“The idea of the silent gig was to see if you could create that same feeling if you take away the music and if you don’t have a frontman like Ricky to focus on. We asked the guy who designs our lighting sets if he wanted to be involved and while initially he wasn’t entirely convinced it was doable, it has come together.
“Along with the lights we will have lyrics from the playlist projected onto the wall and while we hope our fans will come to see it, we wanted the exhibition to have a much wider appeal.”
Rix and the rest of the band were putting the finishing touches to When All is Quiet while recording their new album, their first since Stay Together two years ago.
“A bit like the exhibition, it’s very close to being finished,” says Rix, who won’t reveal the name of the album, but does admit that it’s more of a return to the Kaiser Chiefs of old. “It’s great coming here and just seeing what happens. Even when we are not together all of us are coming up with bits and pieces that we can share when we get into the rehearsal room.
“This is a good place, when we were just starting out I would come back here after dropping my guitar on stage in a club in Bournemouth and the guy upstairs would help me patch it up. It always feels good to be here and finally we even have our own permanent rehearsal room.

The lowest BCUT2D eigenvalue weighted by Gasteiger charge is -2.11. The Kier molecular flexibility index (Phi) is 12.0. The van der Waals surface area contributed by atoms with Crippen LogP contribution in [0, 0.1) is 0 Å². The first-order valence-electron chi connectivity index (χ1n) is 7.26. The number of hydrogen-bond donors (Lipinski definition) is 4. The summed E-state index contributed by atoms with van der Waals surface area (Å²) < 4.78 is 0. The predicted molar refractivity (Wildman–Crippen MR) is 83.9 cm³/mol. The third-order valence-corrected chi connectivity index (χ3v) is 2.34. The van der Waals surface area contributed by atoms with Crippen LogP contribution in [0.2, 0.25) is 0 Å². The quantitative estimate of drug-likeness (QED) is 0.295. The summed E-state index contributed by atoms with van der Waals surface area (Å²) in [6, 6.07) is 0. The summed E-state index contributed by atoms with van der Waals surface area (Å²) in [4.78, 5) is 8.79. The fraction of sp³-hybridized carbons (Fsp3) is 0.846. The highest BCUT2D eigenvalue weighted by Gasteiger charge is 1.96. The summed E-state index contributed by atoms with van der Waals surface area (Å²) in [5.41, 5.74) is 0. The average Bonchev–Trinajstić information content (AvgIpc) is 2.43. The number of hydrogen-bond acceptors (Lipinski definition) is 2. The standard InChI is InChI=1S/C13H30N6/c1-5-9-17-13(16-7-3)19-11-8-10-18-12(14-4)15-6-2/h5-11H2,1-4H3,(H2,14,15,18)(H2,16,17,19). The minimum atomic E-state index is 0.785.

“I’m not entirely sure why it took us so long, but until Nick left (Nick Hodgson, the band’s original drummer) every time we went into the studio we had to set everything up from scratch.”
Kaiser Chiefs recently announced a series of tour dates for January and February. The nearest they will come to Yorkshire is Manchester, but the 21 live dates will act as a bit of a warm up ahead of the band’s summer concert at Elland Road, part of Leeds United’s centenary celebrations.
“When we played Elland Road in 2008, the next day they lost in the play offs, so it tarnished the memory a little,” says Rix.
“This time the season will be over. If they are promoted it will make the gig 100 per cent better, but whatever happens it will feel like a celebration of the club.
“The formation of the Kaiser Chiefs seemed to coincide with the start of bad times for Leeds United, but this season there has been a real sense of optimism and if Pablo Hernández can remain injury-free it definitely feels like we have
a chance of going up.”
Elland Road is a bit of a second home for Kaisers Chiefs who also performed a mini-set ahead of boxer Josh Warrington’s successful challenge for the IBF featherweight world title earlier this year.
“That was a pretty unforgettable night. It was a bank holiday weekend and as we drove into the ground we could see that everyone had had a few. More than a few. We were doing some pre-production work on the album with guy from Atlanta. He’d never seen us perform live and he’d never quite seen a crowd like that. “Music has changed so much even in the 15 years we’ve been knocking around, but the one thing that hasn’t changed is the live experience. Even the best technology in the world can’t recreate the feeling of seeing someone perform live.”